Ubuntu is the most frequently used Linux distribution for most users. While using Ubuntu, users can face freeze conditions such as a program stuck, the mouse not working, or Ubuntu freezing at boot time. These problems do not allow the user to perform normal operations, halting the system’s overall performance.
This article will demonstrate ways to unfreeze Ubuntu:
- Reason 1: Ubuntu Freezes at Boot Time
- Reason 2: If the Specific Program Stops Working
- Reason 3: if the Mouse is Not Working
Reason 1: Ubuntu Freezes at Boot Time
Sometimes, Ubuntu stucks at boot and the user is not able to access the login screen. It frequently occurs even if the user repeatedly restarts the machine.
Solution: Configure the GRUB
The solution that can be considered is to boot the system from the GRUB and load the Kernel without a video driver. This will have no impact on Ubuntu, but the graphics may be. Go through the below-mentioned steps:
Step 1: Forcefully Shutdown the System
The first step is to forcefully shut down the operating system and turn it on again.
Step 2: Enter Into the GRUB
At the boot time, enter the GRUB menu by pressing and holding the right “Shift” key. Press the “E” from the keyboard:
Step 3: Modify Linux Kernel Parameter
Locate the line starting with “linux”, and at the end of the line after “quiet splash”, add the given line and press “F10” or “Ctrl+X”’:
Note: If the above line does not work, the user can try the “nouveau.noaccel=1”.
Verify the Result
The Ubuntu system has been booted as shown below:
Step 4(Optional): Change the GRUB File Settings (Permanent Solution)
The above-implemented steps are the temporary solution; the user can apply this in the GRUB file to make it permanent.
Change the line “GRUB_CMDLINE_LINUX_DEFAULT=”quiet splash” to “GRUB_CMDLINE_LINUX_DEFAULT=”quiet splash nomodeset” by opening the GRUB file using the following command:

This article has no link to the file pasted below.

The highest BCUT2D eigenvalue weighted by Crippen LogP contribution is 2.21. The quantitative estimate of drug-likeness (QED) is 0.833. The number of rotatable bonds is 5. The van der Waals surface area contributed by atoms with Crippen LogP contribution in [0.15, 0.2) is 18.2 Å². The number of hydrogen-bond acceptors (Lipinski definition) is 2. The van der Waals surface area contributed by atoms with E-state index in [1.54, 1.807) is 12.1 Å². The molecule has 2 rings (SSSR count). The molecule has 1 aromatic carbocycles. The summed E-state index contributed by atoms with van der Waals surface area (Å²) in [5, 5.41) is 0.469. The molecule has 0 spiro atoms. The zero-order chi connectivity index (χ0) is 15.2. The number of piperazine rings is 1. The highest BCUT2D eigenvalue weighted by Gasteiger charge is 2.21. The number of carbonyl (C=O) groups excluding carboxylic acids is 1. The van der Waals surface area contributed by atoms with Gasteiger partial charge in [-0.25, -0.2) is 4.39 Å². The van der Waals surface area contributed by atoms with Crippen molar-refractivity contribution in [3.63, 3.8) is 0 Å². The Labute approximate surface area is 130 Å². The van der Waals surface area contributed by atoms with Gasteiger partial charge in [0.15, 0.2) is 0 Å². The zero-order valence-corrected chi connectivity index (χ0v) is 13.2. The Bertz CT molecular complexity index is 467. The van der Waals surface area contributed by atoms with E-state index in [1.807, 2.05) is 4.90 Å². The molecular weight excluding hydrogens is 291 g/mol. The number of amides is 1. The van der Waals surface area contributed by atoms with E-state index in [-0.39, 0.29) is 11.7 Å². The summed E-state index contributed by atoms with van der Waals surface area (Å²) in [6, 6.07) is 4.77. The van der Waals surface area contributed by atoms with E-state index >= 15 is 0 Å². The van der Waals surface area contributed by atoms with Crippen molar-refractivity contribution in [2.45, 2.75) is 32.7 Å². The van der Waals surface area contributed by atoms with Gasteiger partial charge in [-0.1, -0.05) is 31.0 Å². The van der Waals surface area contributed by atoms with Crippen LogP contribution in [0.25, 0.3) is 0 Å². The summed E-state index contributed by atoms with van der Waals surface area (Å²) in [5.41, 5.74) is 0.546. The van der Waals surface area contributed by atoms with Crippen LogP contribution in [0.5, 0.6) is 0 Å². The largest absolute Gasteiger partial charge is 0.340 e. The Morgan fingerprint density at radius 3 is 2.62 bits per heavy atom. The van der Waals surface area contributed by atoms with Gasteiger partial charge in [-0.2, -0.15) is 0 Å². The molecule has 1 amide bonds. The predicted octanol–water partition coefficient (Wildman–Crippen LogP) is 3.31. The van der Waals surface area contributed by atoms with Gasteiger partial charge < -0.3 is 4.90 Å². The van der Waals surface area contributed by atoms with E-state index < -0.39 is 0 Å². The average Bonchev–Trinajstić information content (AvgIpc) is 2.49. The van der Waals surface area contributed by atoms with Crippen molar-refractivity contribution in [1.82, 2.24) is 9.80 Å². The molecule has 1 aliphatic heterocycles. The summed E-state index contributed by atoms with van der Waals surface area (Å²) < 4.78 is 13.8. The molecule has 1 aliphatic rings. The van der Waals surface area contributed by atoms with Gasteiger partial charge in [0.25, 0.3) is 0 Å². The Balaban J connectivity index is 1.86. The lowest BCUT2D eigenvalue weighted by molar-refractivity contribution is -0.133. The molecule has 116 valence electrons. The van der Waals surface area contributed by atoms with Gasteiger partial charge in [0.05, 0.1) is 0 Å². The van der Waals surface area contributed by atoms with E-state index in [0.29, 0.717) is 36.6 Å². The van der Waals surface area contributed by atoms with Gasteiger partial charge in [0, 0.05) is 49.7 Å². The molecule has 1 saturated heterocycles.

$ sudo gedit /etc/default/grub
After saving the file update the GRUB using the following command:
$ sudo update-grub
Warning: Do not change the other content of the file, as this is quite harmful to the operating system.
Reason 2: If the Specific Program Stops Working
This case is the most common and faced by most users; a specific program stops working, and it does not allow us to use any other program further.
Solution: Kill the Process
The user can simply close the application; there is a chance it will give you the option to force quit or wait for the application.
If the application is not closing, press the “Alt+F2”, type the “xkill” and hit the enter button. The mouse cursor will change into the “X” simply click on the application and close it. The application will be closed without any confirmation, as shown:
If you have terminal access, open it by pressing the shortcut “Ctrl +Alt+T” and run the “pgrep” with the program name to get its process ID. Use the “kill” command and kill the process:
$ pgrep <program nme> #To get the Process ID $ kill -9 <Process ID> #Kill the Process Using ID
For example, if the “Krita” software is creating the issue, kill it in the following way:
$ pgrep krita $ kill -9 11802
The application is closed.
The user can also consider the “pkill” command that is a combination of the “pgrep” and “kill”. It will close the software/application in a single command:
$ pkill <process name>
Reason 3: if the Mouse is Not Working
The users might face a problem where their mouse is not working, and they cannot operate the system furtherly.
Solution: Restart the Display Manager
The user can restart the display manager; the process can be done by the keyboard. This will close all the running applications that are in use.
To do so, open the terminal by pressing “Ctrl+Alt+T” or use the “Alt+F2” and type the “gnome-terminal”. Now, restart the display manager through the following command based on your desktop environment:
$ sudo systemctl restart gdm #For Gnome Desktop Environment $ kquitapp5 plasmashell && kstart5 plasmashell #For KDE Desktop Environment $ xfce4-panel -r && xfwm4 --replace #For Xfce Desktop Environment
This will take the user to the login screen. Desktop service will restart
Alternatively, press the “Ctrl+Alt+F2” to return to the login screen.
There are multiple kinds of freezing states of Ubuntu, such as freezing at boot time, the specific program stopping working, or the mouse not working. To fix the booting time freezing, users must configure the GRUB. If the problem is because of any program, then forcefully kill the process as stated. Moreover, restarting the display manager also fixes this issue if it is due to the mouse not working.
This write-up has illustrated the various reasons why Ubuntu freezes and the solution to all these reasons.